Home for Halloween? An adoption story

This is why Halloween is Pat Miller's favorite holiday.I love my children.

That’s not an unusual thing to say. Most parents love their children in a way they find hard to describe and might not even have imagined was possible before those children arrived.

But while I always love my children, I love them most this time of year. Right around Halloween.

Why? It all goes back 17 years or so. At that time, my husband and I had filed paperwork to adopt a child from China and were waiting to be matched with a baby. All things considered, we were being very calm and very patient.

Until our social worker left a message saying there might be a problem. We called back and found out that China was re-evaluating its rules for international adoption, and our application might be denied because we were younger than their stated age preference for parents. We would have to wait for a government committee miles and miles and miles away to make a decision.

Until that happened, our adoption was on hold.

As we waited, less patiently and less calmly, Halloween came. As each costumed toddler came to my door and looked up at me with wondering eyes or whispered, “Trick or treat!” I felt sadder. Eventually, I let myself indulge in some self-pity.

These people all had children. I did not. Maybe I never would. It wasn’t fair.

Once, I was telling this story to a friend – trying to explain why Halloween was my favorite holiday. She interrupted me at this point to say, “This is a horrible story! How can Halloween be your favorite holiday when that happened?”

Halloween is, indeed, my favorite holiday, but it isn’t because of the Halloween I didn’t have my daughter. It’s because of the Halloween that happened one year later.

By then, China had determined its guidelines. We had qualified to adopt, and we’d even traveled to China and returned with our oldest daughter.

By that Halloween, she was 18 months old. We dressed her in the cutest pumpkin costume ever and she toddled around the neighborhood holding my hand and looking up at everyone who answered the door with wondering eyes.

I would have enjoyed those moments under any circumstances. But comparing my happiness that Halloween to my sadness the previous one made the first Halloween with my daughter that much sweeter.

So every Halloween, I remember how thankful I am for that little pumpkin, who has grown up into a talented, intelligent and only occasionally exasperating teen.

She and I won’t be trick-or-treating this Halloween, but I will definitely be remembering how thankful I am that she is in my life. 

30 Days of ThanksEditor's note: Give yourself permission to practice gratitude! Each day during November, American Family Insurance will share ideas for showing appreciation for the people, things and events in our lives. We hope you use these 30 Days of Thanks as an opportunity to share your gratitude -- or even just take a few moments each day to reflect on everything good in your life. Visit us on Facebook during November for inspiration and ideas as we celebrate 30 Days of Thanks.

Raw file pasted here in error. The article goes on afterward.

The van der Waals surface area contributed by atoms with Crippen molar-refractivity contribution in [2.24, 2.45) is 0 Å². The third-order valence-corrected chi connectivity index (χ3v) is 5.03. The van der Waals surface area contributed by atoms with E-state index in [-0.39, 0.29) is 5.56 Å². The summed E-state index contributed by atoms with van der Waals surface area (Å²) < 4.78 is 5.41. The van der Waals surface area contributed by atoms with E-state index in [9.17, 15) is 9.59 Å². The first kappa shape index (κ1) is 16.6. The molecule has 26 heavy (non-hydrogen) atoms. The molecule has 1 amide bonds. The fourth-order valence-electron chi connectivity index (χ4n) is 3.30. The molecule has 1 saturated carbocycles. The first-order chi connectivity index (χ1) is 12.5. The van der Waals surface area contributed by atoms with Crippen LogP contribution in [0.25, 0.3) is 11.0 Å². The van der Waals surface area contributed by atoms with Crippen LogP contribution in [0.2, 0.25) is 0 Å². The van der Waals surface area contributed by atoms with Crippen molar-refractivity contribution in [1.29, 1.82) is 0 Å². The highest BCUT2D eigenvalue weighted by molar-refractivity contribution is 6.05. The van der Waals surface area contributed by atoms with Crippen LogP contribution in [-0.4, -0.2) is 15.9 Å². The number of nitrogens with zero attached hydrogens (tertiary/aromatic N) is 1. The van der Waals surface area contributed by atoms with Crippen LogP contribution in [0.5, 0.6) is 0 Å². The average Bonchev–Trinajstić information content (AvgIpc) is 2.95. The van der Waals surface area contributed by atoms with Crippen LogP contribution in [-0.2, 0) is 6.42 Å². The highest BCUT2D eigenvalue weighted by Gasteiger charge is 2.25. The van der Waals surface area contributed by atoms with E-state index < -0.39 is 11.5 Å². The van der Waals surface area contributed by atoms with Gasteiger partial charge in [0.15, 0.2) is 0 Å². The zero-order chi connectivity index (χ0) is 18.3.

Posted by Pat Zietlow Miller on Wed, Oct 30 2013 12:31 pm

How to pick the perfect pumpkin for Halloween

How to pick the perfect pumpkin for Halloween.

My kids call me a genius. At least when it comes to carving pumpkins, that is.

Each year, we spend an October day carving up Halloween pumpkins for the front porch. But it doesn't take genius, really. You just need some creative ideas, the right tools and a steady, patient hand.

Oh, and the right pumpkins.

I didn't give much thought to picking the perfect pumpkin, but that's really where creativity meets function. You'll find as much fun -- or frustration -- based on your choice.

Here are eight of my tips for picking the perfect pumpkin:

Go early in the season. You'll find a better selection. It's that simple. And be sure to use locally-grown pumpkins whenever possible. It's good for the economy -- and the environment. 

Have a plan. Before you pick pumpkins, have a rough idea for what you're carving. Choose properly-sized pumpkins for the job you have in mind. That includes overall size (small, medium or large) and shape (round, tall).

Angry Birds pumpkinUse a pattern. My kids and I spend time searching for carving patterns (online and in stores -- including this Angry Birds pattern), and we work together to choose ones we think are creative and challenging, but meet our abilities. Using a pattern is OK!

Go big or go home. If you've planned an intricate, highly-detailed carving job, spend the extra money and get a big 'ol jack-o-lantern. It'll make for a little more work, but the finished product will be all that more impressive. 

Smooth it out. Look for smooth surfaces on your pumpkins. These make carving -- and the design prework (putting a pattern on the pumpkin) easier.   

Clean it out. This is my least favorite part of carving pumpkins, so I outsource it to my children. They get a kick out of rolling up their sleeves and getting a little slimy pulling the "guts" out. 

Clean it up. When you're finished carving, give your pumpkin a quick wipe-down with a damp cloth or paper towel to remove any leftover carvings. 

Light it up. Use an appropriately-sized candle (or light) for your creation. Make sure it'll last all night, or be prepared with backup candles. 

What are your must-haves for the perfect pumpkin? Leave us a comment. Oh, and happy Halloween!

Posted by Tom Buchheim on Tue, Oct 08 2013 8:17 am